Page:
Drivers in Metro Vancouver are reeling from record-high gas prices and many commentators are blaming taxes.
Now, Alberta’s premier-elect Jason Kenney is threatening to “turn off the taps” to push prices even higher because, it is alleged, B.C. is causing Alberta to lose billions of dollars in oil revenues by opposing the Trans Mountain Pipeline expansion.
But there is something important missing from this conversation: Alberta’s oil industry is already making huge excess profits at the expense of Vancouver drivers. It’s not taxes causing current pain at the pump, but industry gouging.
Let’s roll back the clock a few years. In April 2016, gas prices in Vancouver were $1.15 per litre compared to over $1.70 per litre today. That’s a 55-cent per-litre increase in a few short years.
Of that price hike, 6.3 cents per litre is from tax increases. B.C.’s carbon tax increased 1.2 cents per litre on April 1 in both 2018 and 2019. Just under four cents per litre is from the federal Goods and Services Tax, which is levied on the overall pump price.
The other 49 cents of the 55 cent per litre price increase is from non-tax (or market) factors, which include the price of crude oil, the margin (or mark-up) taken by refineries, and the margin taken by gas retailers.
The price of crude oil embedded in gas prices is responsible for just over 28 cents of the total price increase. This price hike hits drivers in Calgary the same as in Vancouver, but it is pure profit for oil producers whose production costs have not changed.
Alberta crude oil is processed by refineries into transportation fuels like gasoline and diesel. The existing Trans Mountain Pipeline transports crude to the Parkland refinery in Burnaby and also transports refined product from three Edmonton refineries owned by Shell, Imperial Oil and Suncor.
Since April 2016, more than 18 cents of the higher per-litre cost of gas comes from increased refining margins. That is triple the amount from tax increases over the same period.
Another way of looking at this exercise of market power is to look at other cities. Recent data show that refining margins in Toronto and Calgary have ranged from 18 to 32 cents per litre in recent weeks. But the refining margin for Vancouver gas was almost 55 cents in mid-April, much higher than historically. A decade ago, Vancouver refining margins were under 20 cents per litre.
A final but small contributor to higher prices is the margin taken by retailers (gas stations), which has increased 2.6 cents per litre since 2016. These retailers are often extensions of the same companies doing the refining, through outright ownership or long-term supply contracts.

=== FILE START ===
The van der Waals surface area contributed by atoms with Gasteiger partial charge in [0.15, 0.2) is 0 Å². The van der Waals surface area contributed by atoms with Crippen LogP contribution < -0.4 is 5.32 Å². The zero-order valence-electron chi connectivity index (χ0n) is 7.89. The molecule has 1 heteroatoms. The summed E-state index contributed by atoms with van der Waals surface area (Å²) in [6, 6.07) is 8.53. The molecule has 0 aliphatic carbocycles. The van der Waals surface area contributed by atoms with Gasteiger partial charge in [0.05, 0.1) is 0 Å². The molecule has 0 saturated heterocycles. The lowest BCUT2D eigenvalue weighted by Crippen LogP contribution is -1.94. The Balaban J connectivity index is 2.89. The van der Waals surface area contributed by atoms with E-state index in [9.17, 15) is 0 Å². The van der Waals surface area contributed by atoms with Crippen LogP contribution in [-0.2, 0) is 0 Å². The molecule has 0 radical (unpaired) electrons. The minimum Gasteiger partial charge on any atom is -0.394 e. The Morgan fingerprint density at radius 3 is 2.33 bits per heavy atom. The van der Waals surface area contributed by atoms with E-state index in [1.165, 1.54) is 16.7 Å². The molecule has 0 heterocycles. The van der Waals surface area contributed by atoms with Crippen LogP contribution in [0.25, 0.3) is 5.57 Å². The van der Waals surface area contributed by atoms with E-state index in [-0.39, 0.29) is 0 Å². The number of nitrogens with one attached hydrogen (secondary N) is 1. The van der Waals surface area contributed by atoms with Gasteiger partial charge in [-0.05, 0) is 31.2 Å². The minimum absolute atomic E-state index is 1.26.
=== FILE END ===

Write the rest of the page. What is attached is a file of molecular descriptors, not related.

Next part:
The market power of refineries is the most notable factor in Vancouver’s sky-high gas prices. Pretty much any excuse like routine maintenance or bad weather leads immediately to higher prices at the pump.
Companies are charging higher prices because they can get away with it. Gouging behaviour began in earnest when crude oil prices fell 68 per cent between the first quarters of 2014 and 2016. The full price at the pump dropped only 18 per cent, however, as refiners stepped in to take greater profits.
The Burnaby refinery is a case in point. Calgary-based Parkland Fuel bought the refinery from Chevron in October 2017. Their most recent annual report shows the company boosted its profits by $400 million in 2018 thanks to the refinery.
The bottom line: Vancouver drivers are paying 20 to 30 cents more per litre to refiners. This translates into an extra $500 million to $750 million per year flowing from Vancouver drivers to “Big Oil” for gasoline (not including diesel). A 2018 study by Navius Research estimated that excess profits to refiners cost consumers $2.4 billion between 2015 and 2017 for both gasoline and diesel.
In this sense, Kenney’s threat to turn off the taps is just political theatre. Doing so would eat into the excess profits being made by Alberta-based companies.
B.C.’s next move should be to regulate gas prices to put a lid on gouging behaviour. We could take a page from the Maritime provinces, all of which regulate the maximum price of gasoline at the pump. April gas prices (excluding taxes) in Halifax were about 30 cents per litre cheaper than Vancouver.
The B.C. Utilities Commission already regulates electricity and natural gas prices and its mandate should be extended to gasoline and diesel. Even the synchronized weekly up-and-down swings of gas prices in Metro Vancouver could be tamed by a more regulated market.
Some politicians have suggested that B.C. should cut its fuel and carbon taxes to alleviate pain at the pump. But if we were to cut taxes, this would only reward the egregious profiteering of “Big Oil”. It would amount to a transfer of income from the public sector to the oil industry.
In the short-term, it’s worth considering some relief for low-income households. With the high cost of housing, more people are forced out of Vancouver and more-convenient transit corridors to car-dependent areas. A good model is B.C.’s low-income carbon credit funded from the carbon tax. Increasing this amount would directly benefit low-income households and address the regressive price increases we are seeing.
There is no supply shortage of gasoline in Metro Vancouver. No vehicles have been turned away from a station because it ran out of gas. The demand for gasoline in Vancouver is very stable and predictable and storage tanks exist to manage inventories of fuel.
It should not be too difficult for these companies to supply fuel at comparable prices to other parts of Canada, as they have historically. And if they will not, the B.C. government should step in to regulate the market.
Marc Lee is a senior economist with the Canadian Centre for Policy Alternatives.
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